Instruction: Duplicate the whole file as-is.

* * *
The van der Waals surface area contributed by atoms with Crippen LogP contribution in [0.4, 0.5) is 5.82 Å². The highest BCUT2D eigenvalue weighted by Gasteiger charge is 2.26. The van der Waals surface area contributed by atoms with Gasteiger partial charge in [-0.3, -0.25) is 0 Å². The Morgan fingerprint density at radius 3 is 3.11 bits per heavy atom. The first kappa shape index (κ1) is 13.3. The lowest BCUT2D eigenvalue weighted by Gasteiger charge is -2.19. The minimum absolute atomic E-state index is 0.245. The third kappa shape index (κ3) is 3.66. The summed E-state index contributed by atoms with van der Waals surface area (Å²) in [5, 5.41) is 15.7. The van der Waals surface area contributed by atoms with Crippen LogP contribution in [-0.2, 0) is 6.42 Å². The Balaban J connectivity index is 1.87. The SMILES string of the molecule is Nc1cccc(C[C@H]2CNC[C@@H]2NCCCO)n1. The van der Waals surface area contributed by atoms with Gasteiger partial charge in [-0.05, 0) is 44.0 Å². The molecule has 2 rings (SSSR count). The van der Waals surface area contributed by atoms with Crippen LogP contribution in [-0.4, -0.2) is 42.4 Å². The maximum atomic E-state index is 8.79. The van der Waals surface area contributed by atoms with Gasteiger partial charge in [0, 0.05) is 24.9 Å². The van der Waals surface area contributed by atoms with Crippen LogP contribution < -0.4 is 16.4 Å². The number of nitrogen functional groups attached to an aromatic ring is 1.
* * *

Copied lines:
The van der Waals surface area contributed by atoms with Crippen LogP contribution in [0.4, 0.5) is 5.82 Å². The highest BCUT2D eigenvalue weighted by Gasteiger charge is 2.26. The van der Waals surface area contributed by atoms with Gasteiger partial charge in [-0.3, -0.25) is 0 Å². The Morgan fingerprint density at radius 3 is 3.11 bits per heavy atom. The first kappa shape index (κ1) is 13.3. The lowest BCUT2D eigenvalue weighted by Gasteiger charge is -2.19. The minimum absolute atomic E-state index is 0.245. The third kappa shape index (κ3) is 3.66. The summed E-state index contributed by atoms with van der Waals surface area (Å²) in [5, 5.41) is 15.7. The van der Waals surface area contributed by atoms with Crippen LogP contribution in [-0.2, 0) is 6.42 Å². The Balaban J connectivity index is 1.87. The SMILES string of the molecule is Nc1cccc(C[C@H]2CNC[C@@H]2NCCCO)n1. The van der Waals surface area contributed by atoms with Gasteiger partial charge in [-0.05, 0) is 44.0 Å². The molecule has 2 rings (SSSR count). The van der Waals surface area contributed by atoms with Crippen LogP contribution in [-0.4, -0.2) is 42.4 Å². The maximum atomic E-state index is 8.79. The van der Waals surface area contributed by atoms with Gasteiger partial charge in [0, 0.05) is 24.9 Å². The van der Waals surface area contributed by atoms with Crippen LogP contribution < -0.4 is 16.4 Å². The number of nitrogen functional groups attached to an aromatic ring is 1.